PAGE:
Russia's transition to a war economy would give it a material advantage in the war against Ukraine, given Russia's intention to continue fighting for at least 3-4 years if the West fails to produce weapons at the same pace.
Evidence: telegramAn open data analysis citing sources from a UK newspaper
details: „NATO continues to struggle as Moscow turns even bakeries and classrooms into tools to boost weapons production,” reports the Telegraph.
For example, the former Italmaz shopping mall in Izhevsk now serves as a drone production facility, where Lancet drones deployed on the battlefield in Ukraine are manufactured.
„It is among shopping centers, bakeries and other civilian infrastructure to be converted into weapons factories since Russia launches a full-scale invasion of Ukraine in 2022. Russians have also been invited to work and volunteer for six days in factories as part of an intense war effort. Russian children are shown in workshops learning to assemble munitions parts. There's even footage from Russian television,” the Telegraph said.
A Western official told the Telegraph: „We are currently in a situation where Russia is spending 40 percent of its GDP on this war – more than health and education.”
„It is a statistic that the coalition is struggling to keep up with the West. Over time, security experts warn, this could give Russia enormous material superiority to win the war in Ukraine. And the urgency of the situation is widely recognized behind the scenes. Western governments are simply not keeping up,” wrote the Telegraph.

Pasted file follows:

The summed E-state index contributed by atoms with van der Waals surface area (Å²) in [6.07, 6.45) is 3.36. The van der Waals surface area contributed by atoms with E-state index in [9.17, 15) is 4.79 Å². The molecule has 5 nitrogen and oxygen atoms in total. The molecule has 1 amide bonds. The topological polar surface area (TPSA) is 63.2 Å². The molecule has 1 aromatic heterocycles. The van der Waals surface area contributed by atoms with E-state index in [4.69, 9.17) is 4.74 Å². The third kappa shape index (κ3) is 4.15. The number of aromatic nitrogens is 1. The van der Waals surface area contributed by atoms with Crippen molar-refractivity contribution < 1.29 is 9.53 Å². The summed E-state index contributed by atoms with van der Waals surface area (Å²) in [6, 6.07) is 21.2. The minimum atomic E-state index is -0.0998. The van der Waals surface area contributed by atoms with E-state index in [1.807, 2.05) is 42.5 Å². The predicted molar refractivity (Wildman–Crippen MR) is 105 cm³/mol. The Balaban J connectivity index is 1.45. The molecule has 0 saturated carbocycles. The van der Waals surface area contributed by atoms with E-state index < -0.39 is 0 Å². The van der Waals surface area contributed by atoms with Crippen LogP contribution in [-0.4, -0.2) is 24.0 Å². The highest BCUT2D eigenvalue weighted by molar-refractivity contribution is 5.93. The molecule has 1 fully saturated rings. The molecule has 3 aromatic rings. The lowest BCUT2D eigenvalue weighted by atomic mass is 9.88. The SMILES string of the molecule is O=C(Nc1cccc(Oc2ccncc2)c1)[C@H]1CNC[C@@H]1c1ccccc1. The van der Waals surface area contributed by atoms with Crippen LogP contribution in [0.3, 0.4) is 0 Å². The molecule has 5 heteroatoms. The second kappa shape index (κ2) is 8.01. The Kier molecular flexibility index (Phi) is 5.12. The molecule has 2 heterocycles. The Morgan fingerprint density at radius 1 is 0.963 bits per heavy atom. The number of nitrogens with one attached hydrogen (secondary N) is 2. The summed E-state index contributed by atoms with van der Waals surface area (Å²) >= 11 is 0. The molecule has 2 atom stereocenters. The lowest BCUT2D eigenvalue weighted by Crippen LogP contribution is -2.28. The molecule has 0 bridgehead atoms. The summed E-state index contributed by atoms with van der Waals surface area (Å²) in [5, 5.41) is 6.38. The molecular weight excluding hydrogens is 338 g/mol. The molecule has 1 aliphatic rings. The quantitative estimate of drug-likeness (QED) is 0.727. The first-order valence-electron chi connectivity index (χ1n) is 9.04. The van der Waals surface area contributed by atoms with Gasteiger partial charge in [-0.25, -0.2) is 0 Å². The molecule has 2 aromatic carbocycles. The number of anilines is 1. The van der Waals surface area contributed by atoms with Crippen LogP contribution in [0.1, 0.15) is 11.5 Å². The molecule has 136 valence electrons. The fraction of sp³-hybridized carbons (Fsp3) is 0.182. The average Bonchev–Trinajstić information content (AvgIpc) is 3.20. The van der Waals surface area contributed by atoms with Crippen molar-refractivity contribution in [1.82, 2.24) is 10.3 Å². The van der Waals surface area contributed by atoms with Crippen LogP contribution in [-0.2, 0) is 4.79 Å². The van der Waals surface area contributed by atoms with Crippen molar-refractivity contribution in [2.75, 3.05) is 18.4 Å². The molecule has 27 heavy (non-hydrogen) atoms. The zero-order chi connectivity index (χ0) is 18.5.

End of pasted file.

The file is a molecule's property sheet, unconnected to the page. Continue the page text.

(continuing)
The Telegraph also said that the secrecy of Russia's defense industry and the tendency of Russian officials to exaggerate figures for propaganda purposes make it difficult to accurately assess the extent of Russia's transition to a war economy.
„But almost all experts agree it's real, dangerous and well-established,” The Telegraph reported.
According to official data, Russia has increased its military spending to 2.7% of its GDP in 2022, to 3.9% in 2023, and to 6% in 2024 (or a third of government spending). However, the real figure is much higher, The Telegraph said.
In a statement to the Russian parliament in December, Russian Defense Minister Sergei Shoigu said Russia would produce 1,530 tanks and 2,518 armored fighting vehicles by 2023. This represents a 560% increase in tank production from February 2022, Shoigu said. Production of infantry fighting vehicles increased by 360% and armored personnel carriers by 350%.
However, the Telegraph said this was only sufficient to offset Russia's losses on the battlefield, not to expand its capabilities.
The article states that Russian production is unlikely to provide enough material to mount a major offensive in 2024. Over the past two years, Russia has suffered too many losses to build a credible offensive force. But the Kremlin is thinking beyond 2024.
„They are talking about mobilizing their defense in the next three years, which means they are facing war for at least three to four years. We are at a point where the Russians are vulnerable because production is not meeting their demands. But they will turn a corner,” a defense insider told The Telegraph. .
If the West doesn't act, The Telegraph wrote, „Ukraine could lose the war. No one knows what will happen next – but there have been some alarming signals from Moscow about further land occupations in Europe.”
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